Not All Users Are Created Equal

Om Malik recently wrote an article for Business 2.0 magazine, in which he discussed “the value of eyeballs.” The point of the article is that over the past 6-8 years, Internet companies have been bought and sold, and if you believe the premise that that a major driver of these acquisitions is users, then you can track the value of individual users (or the value of eyeballs, as it used to be known) over time.

To ruin the ending, Om points out that the acquisition price of a single user has fallen from a high of $710 (when Yahoo purchased in April 1999, to about $.73 in November of 2001 (InfoSpace purchases assets from Excite@Home), and back up to about $10 today (from the recent purchase of Weblogs, Inc by AOL).

I don’t think these numbers tell the whole story, though. It wouldn’t be difficult to argue that the late-90’s eyeball craze was the result of a certain level of irrational exuberance. And it likewise wouldn’t be difficult to argue the late November 2001 eyeball drought being caused by the Internet slump. If that’s the case, it’s reasonable to believe that we will eventually settle into an equilibrium where the value of “an eyeball” is well-known and static, and the valuation of a company can be (more) easily determined, right?

I would argue (and Om does to some degree, as well), that that’s not the case. A user today is worth more than a user six years ago, and likely tomorrow’s user is worth even more than that. And while this increased value of a user might have something to do with the maturity of online advertising monetization and the increased share of wallet being allocated to online purchases, it more has to do with the how users are changing and evolving and how dynamic social patterns are emerging online.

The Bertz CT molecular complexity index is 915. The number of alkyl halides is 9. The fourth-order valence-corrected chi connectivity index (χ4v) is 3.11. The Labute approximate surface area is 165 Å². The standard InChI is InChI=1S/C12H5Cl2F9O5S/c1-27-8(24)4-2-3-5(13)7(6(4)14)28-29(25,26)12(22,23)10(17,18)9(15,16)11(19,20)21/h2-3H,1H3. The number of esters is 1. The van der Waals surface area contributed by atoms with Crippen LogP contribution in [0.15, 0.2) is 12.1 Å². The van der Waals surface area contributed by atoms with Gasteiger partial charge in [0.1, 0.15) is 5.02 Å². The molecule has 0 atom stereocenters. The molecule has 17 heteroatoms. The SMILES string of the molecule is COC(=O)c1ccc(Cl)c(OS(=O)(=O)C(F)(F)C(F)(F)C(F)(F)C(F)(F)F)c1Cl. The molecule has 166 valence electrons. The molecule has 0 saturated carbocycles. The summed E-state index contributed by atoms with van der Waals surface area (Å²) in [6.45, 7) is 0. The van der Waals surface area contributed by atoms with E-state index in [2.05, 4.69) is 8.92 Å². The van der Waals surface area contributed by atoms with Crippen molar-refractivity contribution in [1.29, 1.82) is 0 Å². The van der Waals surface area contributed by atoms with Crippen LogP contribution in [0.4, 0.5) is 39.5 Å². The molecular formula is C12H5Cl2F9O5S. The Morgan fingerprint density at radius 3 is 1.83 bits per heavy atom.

Ten years ago, Internet users tended to only communicate with people they knew. Through offline interaction, instant messaging, and email, people were able to better keep in touch, but for the most part, people continued to interact solely with others in their social network. As such, their value as a marketing tool for the products and services they used were relatively limited, static, and equivalent to everyone else. If I told all my friends about this great new online service, it would be no different than if you told all your friends, since we likely had a equivalent sized network of friends that generally remained static. In fact, if you believe the stereotypes, people that used the Internet ten years ago likely had a smaller social network than non-computer users.

Today, that’s not the case; blogging, wikis, citizen journalism, and multi-player interactive gaming (among other technologies) has extended — by leaps and bounds — the social networks of many online users. Prolific bloggers can reach thousands of people within his or her social network at the stroke of a key. Interactive gaming brings together tens of thousands of people who have like interests (and a common demographic). There is now a large disparity between the social network of a typical online user, and an online user who involved in the emerging viral aspects of the Internet (Web 2.0, if you will).

It is this connectedness of the new breed of Internet user that makes these users so valuable. These users can often serve as a viral marketing hub for the products and services they use; and because the social network of these users is likely to consist of other well-connected users with a similar demographic, their marketing value increases exponentially. Today’s web journalists (like Om himself), are perhaps the most powerful advertising tools in existence, making their eyeballs all that much more valuable than traditional users.

In fact, speaking of the recent AOL purchase of Weblogs, Inc, it’s possible to figure out the relative value of each and every user of the acquired company…